(photo credit: Melina Meyers)
When it was reported that FSU wasn’t going to use an offensive playbook, some in the fanbase bristled. But never fear – while it is simple, it works due to the speed of the offense. That’s the strong point – there are so few base run plays that everything is simplified for the offensive line – the same rules are followed regardless of the defensive front. This article will be similar – simple and fast. Let’s get to it.
This play has many names, depending on the system, like base loop or gut. As you can see, the premise is to hit it right up the gut, or the “A Gap” (Editor’s Note: Gap Assignments can be found here). The rules for the offensive line are simple – block the man across from you while the H-Back folds up and blocks his linebacker at the second level. One move by the running back to make a man miss, and this play goes for a huge gain, as this one does.This is effective under Briles because of the spacing on the field – look at the receivers “spittin’ on the sidelines – which opens up the middle of the field.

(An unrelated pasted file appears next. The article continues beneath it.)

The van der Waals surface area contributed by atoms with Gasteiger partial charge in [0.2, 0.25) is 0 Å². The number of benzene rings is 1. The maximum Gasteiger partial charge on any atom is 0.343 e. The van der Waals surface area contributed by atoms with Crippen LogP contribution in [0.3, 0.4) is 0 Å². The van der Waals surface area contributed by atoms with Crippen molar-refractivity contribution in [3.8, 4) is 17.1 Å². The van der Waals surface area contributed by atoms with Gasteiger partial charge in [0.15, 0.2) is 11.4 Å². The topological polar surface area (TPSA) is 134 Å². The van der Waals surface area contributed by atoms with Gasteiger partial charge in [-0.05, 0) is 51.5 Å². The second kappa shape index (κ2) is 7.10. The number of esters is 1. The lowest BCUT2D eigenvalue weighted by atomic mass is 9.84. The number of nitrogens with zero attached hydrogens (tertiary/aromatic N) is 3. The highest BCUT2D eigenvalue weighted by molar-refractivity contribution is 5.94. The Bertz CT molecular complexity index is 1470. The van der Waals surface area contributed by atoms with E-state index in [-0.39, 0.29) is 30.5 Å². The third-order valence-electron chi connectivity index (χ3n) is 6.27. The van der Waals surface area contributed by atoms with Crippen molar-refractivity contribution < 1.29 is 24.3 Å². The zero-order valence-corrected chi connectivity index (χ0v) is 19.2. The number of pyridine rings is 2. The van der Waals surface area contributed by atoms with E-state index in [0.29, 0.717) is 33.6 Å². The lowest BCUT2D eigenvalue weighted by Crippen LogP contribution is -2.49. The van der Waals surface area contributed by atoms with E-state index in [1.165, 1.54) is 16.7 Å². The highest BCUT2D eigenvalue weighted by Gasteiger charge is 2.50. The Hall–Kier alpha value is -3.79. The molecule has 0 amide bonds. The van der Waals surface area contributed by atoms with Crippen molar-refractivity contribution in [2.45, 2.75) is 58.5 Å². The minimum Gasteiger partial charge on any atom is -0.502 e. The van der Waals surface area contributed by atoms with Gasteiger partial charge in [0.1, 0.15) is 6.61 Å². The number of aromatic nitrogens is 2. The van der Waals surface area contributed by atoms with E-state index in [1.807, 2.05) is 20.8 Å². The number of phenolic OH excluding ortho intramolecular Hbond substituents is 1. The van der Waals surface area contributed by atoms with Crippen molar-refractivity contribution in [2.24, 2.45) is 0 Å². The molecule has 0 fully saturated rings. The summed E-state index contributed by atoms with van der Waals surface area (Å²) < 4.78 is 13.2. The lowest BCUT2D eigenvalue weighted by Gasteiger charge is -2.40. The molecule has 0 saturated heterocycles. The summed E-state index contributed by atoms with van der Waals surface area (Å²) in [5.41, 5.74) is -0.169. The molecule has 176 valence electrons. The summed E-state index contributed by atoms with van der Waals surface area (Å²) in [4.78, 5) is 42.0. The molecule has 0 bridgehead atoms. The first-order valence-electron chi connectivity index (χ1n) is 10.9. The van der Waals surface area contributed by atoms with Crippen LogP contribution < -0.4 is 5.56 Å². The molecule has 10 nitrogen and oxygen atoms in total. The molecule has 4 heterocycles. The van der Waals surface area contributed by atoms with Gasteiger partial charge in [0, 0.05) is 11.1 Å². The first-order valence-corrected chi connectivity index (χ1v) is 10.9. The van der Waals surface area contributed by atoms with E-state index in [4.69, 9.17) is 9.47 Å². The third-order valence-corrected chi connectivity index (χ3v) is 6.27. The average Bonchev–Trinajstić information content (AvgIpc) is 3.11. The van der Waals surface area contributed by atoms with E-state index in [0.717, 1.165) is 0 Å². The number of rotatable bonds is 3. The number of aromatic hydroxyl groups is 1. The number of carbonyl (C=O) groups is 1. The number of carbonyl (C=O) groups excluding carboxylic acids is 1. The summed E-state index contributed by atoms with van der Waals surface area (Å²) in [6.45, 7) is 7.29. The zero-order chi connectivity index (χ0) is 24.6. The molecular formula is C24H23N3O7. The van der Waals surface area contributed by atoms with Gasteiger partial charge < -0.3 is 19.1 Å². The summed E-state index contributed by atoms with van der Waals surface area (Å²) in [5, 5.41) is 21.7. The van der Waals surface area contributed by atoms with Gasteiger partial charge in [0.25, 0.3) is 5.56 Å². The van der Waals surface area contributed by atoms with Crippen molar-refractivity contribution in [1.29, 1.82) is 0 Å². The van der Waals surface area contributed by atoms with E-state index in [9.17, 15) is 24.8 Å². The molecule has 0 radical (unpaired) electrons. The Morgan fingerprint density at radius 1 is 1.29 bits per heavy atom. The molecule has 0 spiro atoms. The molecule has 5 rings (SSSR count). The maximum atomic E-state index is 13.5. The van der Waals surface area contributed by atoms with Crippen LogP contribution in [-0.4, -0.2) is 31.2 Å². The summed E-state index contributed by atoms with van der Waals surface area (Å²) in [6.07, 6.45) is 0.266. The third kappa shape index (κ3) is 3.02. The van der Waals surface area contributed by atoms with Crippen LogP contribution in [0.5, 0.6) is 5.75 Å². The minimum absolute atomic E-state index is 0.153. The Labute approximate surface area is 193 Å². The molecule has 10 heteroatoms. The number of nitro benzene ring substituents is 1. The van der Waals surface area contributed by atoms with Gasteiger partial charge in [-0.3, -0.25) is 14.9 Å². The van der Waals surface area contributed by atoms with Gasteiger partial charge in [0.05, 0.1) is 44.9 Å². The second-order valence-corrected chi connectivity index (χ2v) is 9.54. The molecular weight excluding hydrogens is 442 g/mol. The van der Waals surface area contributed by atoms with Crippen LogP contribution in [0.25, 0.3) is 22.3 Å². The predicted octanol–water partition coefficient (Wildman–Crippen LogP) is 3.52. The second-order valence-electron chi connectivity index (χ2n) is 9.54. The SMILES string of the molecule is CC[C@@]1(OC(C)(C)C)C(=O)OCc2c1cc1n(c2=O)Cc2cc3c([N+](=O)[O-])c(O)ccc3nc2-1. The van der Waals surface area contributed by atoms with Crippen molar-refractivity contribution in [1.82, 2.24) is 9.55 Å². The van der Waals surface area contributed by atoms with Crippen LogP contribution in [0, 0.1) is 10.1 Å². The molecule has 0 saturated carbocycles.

To the “Chalkboard”
Above, we’ve drawn out the Base loop with two different fronts – strong right (top) or strong left (bottom). Because the defense played a very vanilla game – as expected in a spring game – and didn’t make major adjustments to counter, this play to exploit the A Gap was a winner all day.
In the top drawing, the play-side guard and tackle have very simple rules – just block the man in front of you, in this case the 3-Technique and the defensive end. Garnet’s H-Back Cameron McDonald (#87) did a wonderful job looping into the A gap and fitting up with the play-side linebacker. In our Discord, we talked about splits giving the offensive line leverage against the defense. The wider the splits for the offensive line on this play, the easier it is to widen the running lanes.